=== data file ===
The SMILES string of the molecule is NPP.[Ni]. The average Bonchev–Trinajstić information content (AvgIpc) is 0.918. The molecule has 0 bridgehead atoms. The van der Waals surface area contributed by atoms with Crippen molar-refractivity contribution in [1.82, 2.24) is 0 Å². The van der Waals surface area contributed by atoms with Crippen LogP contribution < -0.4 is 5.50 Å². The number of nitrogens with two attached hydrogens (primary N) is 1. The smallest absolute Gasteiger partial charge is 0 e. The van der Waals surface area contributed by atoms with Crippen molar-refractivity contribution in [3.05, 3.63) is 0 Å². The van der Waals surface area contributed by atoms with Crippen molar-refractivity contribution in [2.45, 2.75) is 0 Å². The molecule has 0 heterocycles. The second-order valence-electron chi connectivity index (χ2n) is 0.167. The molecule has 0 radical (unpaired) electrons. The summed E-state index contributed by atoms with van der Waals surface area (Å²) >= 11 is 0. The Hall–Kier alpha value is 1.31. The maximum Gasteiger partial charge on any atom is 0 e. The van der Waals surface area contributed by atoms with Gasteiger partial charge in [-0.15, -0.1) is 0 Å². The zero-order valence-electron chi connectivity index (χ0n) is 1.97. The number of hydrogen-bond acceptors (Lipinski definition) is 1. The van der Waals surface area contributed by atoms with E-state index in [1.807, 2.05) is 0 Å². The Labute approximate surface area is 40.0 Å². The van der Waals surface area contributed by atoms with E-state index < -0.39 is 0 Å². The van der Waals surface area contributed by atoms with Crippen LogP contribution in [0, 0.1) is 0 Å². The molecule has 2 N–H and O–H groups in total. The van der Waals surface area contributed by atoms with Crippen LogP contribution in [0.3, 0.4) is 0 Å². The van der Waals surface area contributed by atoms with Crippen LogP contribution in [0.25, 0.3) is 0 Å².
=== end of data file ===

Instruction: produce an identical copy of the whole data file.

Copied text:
The SMILES string of the molecule is NPP.[Ni]. The average Bonchev–Trinajstić information content (AvgIpc) is 0.918. The molecule has 0 bridgehead atoms. The van der Waals surface area contributed by atoms with Crippen molar-refractivity contribution in [1.82, 2.24) is 0 Å². The van der Waals surface area contributed by atoms with Crippen LogP contribution < -0.4 is 5.50 Å². The number of nitrogens with two attached hydrogens (primary N) is 1. The smallest absolute Gasteiger partial charge is 0 e. The van der Waals surface area contributed by atoms with Crippen molar-refractivity contribution in [3.05, 3.63) is 0 Å². The van der Waals surface area contributed by atoms with Crippen molar-refractivity contribution in [2.45, 2.75) is 0 Å². The molecule has 0 heterocycles. The second-order valence-electron chi connectivity index (χ2n) is 0.167. The molecule has 0 radical (unpaired) electrons. The summed E-state index contributed by atoms with van der Waals surface area (Å²) >= 11 is 0. The Hall–Kier alpha value is 1.31. The maximum Gasteiger partial charge on any atom is 0 e. The van der Waals surface area contributed by atoms with Gasteiger partial charge in [-0.15, -0.1) is 0 Å². The zero-order valence-electron chi connectivity index (χ0n) is 1.97. The number of hydrogen-bond acceptors (Lipinski definition) is 1. The van der Waals surface area contributed by atoms with E-state index in [1.807, 2.05) is 0 Å². The Labute approximate surface area is 40.0 Å². The van der Waals surface area contributed by atoms with E-state index < -0.39 is 0 Å². The van der Waals surface area contributed by atoms with Crippen LogP contribution in [0, 0.1) is 0 Å². The molecule has 2 N–H and O–H groups in total. The van der Waals surface area contributed by atoms with Crippen LogP contribution in [0.3, 0.4) is 0 Å². The van der Waals surface area contributed by atoms with Crippen LogP contribution in [0.25, 0.3) is 0 Å².